England v Australia, 4th NatWest ODI, Cardiff

Buttler leads England home to level series

The Report by Andrew McGlashan in Cardiff

September 14, 2013

Comments: 77 | Text size: A | A

England 231 for 7 (Buttler 65*, Carberry 63, Morgan 53, McKay 4-39) beat Australia 227 (Bailey 87, Tredwell 3-53) by three wickets
Scorecard and ball-by-ball details


Jos Buttler played an outstanding innings, England v Australia, 4th NatWest ODI, Cardiff, September, 14, 2013
Jos buttler kept his cool to steer England home © Getty Images
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Jos Buttler added to his burgeoning reputation as the man to close out an innings by ensuring that the NatWest series went to the deciding match, as he guided England to a tense three-wicket victory with three balls to spare in Cardiff. On a surface where free-scoring was a rarity England struggled in their chase of 228, dented early on by Clint McKay's hat-trick, but just when the requirement was getting out of hand Buttler and Ben Stokes produced a strong argument as to why they have packed the batting order.

Buttler had earlier been given out lbw on 8 but was saved by the DRS when it showed the ball sliding down the leg side. When the seventh-wicket pair joined forces England still needed 84 off 68 balls but overs 39 to 43 brought 40 runs as the equation started to favour the home side. Buttler eased the tension further by drilling James Faulkner into the River Taff and then brought up his half-century from 41 balls.

However, when Stokes was bowled by McKay the job was not quite done for England, especially as James Tredwell struggled to get the ball away. Buttler scrambled a single to take the strike for the final over (a direct hit would have found him short) then settled the contest in a grand manner with a huge six over midwicket off Mitchell Johnson, followed, two balls later, by a fierce straight drive.

Although Buttler has shown his class on the international stage before, this is the first time he has completed a run chase for England in his brief career, so it was an important tick for the coach, Ashley Giles.

Stokes, while not as convincing, more than played his role in supporting Buttler as he continued in the No. 8 role earmarked for him since the match against Ireland. However, there were a couple of crucial moments Australia will look back on. When Stokes had 2, Aaron Finch could not hold into a tough chance at third man when he upper cut Johnson then, on 9, he was given not out to a huge appeal for a gloved hook which Hot Spot showed had made contact. Australia had burned their review much earlier against Eoin Morgan, when he was nowhere near edging it. Next ball, Stokes clipped Johnson for a boundary.

After less than three overs of the chase, England had an uphill task to level the series, despite Australia being held to 227. McKay, a key member of Australia's one-day bowling unit but someone who doesn't always get the acclaim, took the fifth hat-trick by an Australian in ODIs and the 33rd overall.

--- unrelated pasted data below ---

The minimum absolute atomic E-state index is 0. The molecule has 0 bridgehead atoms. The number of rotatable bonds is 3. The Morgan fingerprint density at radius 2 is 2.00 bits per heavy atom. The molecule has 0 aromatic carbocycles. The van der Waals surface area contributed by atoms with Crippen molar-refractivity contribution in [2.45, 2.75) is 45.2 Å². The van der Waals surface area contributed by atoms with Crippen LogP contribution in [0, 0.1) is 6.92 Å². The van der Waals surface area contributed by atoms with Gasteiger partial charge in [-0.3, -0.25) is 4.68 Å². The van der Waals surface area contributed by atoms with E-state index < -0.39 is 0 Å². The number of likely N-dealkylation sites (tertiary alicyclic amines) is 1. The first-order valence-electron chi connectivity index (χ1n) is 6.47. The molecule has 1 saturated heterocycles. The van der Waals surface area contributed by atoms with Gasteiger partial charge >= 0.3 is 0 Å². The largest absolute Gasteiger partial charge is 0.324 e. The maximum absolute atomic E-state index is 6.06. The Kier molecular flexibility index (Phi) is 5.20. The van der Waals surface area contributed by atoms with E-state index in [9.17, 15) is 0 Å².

He began by trapping Kevin Pietersen lbw as he aimed to flick through the leg side then Jonathan Trott, who has struggled in the latter half of this season, edged a drive at a wide delivery to collect his second first-ball duck of the series. A similar stroke by Joe Root, although to a delivery closer to off stump, took a thinner edge low to Shane Watson at first slip.

Michael Carberry, whose ODI career has not had an easy start, watched it all from the non-striker's end but was soon in the firing line of Johnson as the left-armer crashed a searing short delivery into his gloves at 93.6mph - the ball looped in the air via the Carberry's shoulder but fell between three fielders. It was hard work for Carberry, as Australia's pacemen all maintained their accuracy but he did not allow the pressure to get to him; the presence of Eoin Morgan at the other end no doubt had a calming influence.

The pair added 104 in 28 overs to haul the innings back on track. Morgan was the more convincing, but Carberry started to branch out as the balls got softer and a couple of rasping square cuts - such a feature in his batting for Hampshire - stood out. He was, in fact, quicker to his fifty than Morgan, 83 deliveries compared to 91, but both departed in the space of four overs to turn the tables again.

Morgan, the ball after reaching his half-century, chopped on against Watson and then Carberry tried to pull a delivery that was too straight, handing Nathan Coulter-Nile his first ODI wicket. When Ravi Bopara, who was dropped on 0, a horrendous fluff by Matthew Wade, was lbw for a scratchy 7 it left Australia favourites but England's batting depth proved decisive.

It made Australia's late collapse even more costly. Their last five wickets fell for 18 after George Bailey had rescued the innings from 57 for 4, following impressive new-ball spells by Steven Finn and Boyd Rankin. Finn struck with the first legitimate ball of the match and Rankin produced his most impressive spell in an England as he worked over Michael Clarke. The Australia captain was rarely convincing although could consider himself unfortunate to be given lbw to Finn, the delivery shown by DRS to be just grazing the bails.